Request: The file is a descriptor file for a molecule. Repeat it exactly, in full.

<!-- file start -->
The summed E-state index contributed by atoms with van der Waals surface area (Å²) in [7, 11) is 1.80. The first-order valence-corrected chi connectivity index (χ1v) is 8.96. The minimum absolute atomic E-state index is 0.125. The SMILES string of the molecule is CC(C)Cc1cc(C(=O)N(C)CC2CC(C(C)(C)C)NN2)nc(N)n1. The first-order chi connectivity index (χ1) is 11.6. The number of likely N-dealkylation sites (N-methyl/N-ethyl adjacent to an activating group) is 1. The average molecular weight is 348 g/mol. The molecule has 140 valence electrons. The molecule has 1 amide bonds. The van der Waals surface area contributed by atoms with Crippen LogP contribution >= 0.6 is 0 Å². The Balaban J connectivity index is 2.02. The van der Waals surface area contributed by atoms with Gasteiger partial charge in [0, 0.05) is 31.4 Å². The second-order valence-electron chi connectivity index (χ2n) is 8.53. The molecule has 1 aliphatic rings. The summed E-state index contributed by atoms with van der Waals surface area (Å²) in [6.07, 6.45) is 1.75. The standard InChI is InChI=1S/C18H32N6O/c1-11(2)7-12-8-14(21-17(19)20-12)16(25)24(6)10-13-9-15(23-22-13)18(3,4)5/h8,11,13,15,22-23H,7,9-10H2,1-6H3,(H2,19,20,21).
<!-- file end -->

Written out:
The summed E-state index contributed by atoms with van der Waals surface area (Å²) in [7, 11) is 1.80. The first-order valence-corrected chi connectivity index (χ1v) is 8.96. The minimum absolute atomic E-state index is 0.125. The SMILES string of the molecule is CC(C)Cc1cc(C(=O)N(C)CC2CC(C(C)(C)C)NN2)nc(N)n1. The first-order chi connectivity index (χ1) is 11.6. The number of likely N-dealkylation sites (N-methyl/N-ethyl adjacent to an activating group) is 1. The average molecular weight is 348 g/mol. The molecule has 140 valence electrons. The molecule has 1 amide bonds. The van der Waals surface area contributed by atoms with Crippen LogP contribution >= 0.6 is 0 Å². The Balaban J connectivity index is 2.02. The van der Waals surface area contributed by atoms with Gasteiger partial charge in [0, 0.05) is 31.4 Å². The second-order valence-electron chi connectivity index (χ2n) is 8.53. The molecule has 1 aliphatic rings. The summed E-state index contributed by atoms with van der Waals surface area (Å²) in [6.07, 6.45) is 1.75. The standard InChI is InChI=1S/C18H32N6O/c1-11(2)7-12-8-14(21-17(19)20-12)16(25)24(6)10-13-9-15(23-22-13)18(3,4)5/h8,11,13,15,22-23H,7,9-10H2,1-6H3,(H2,19,20,21).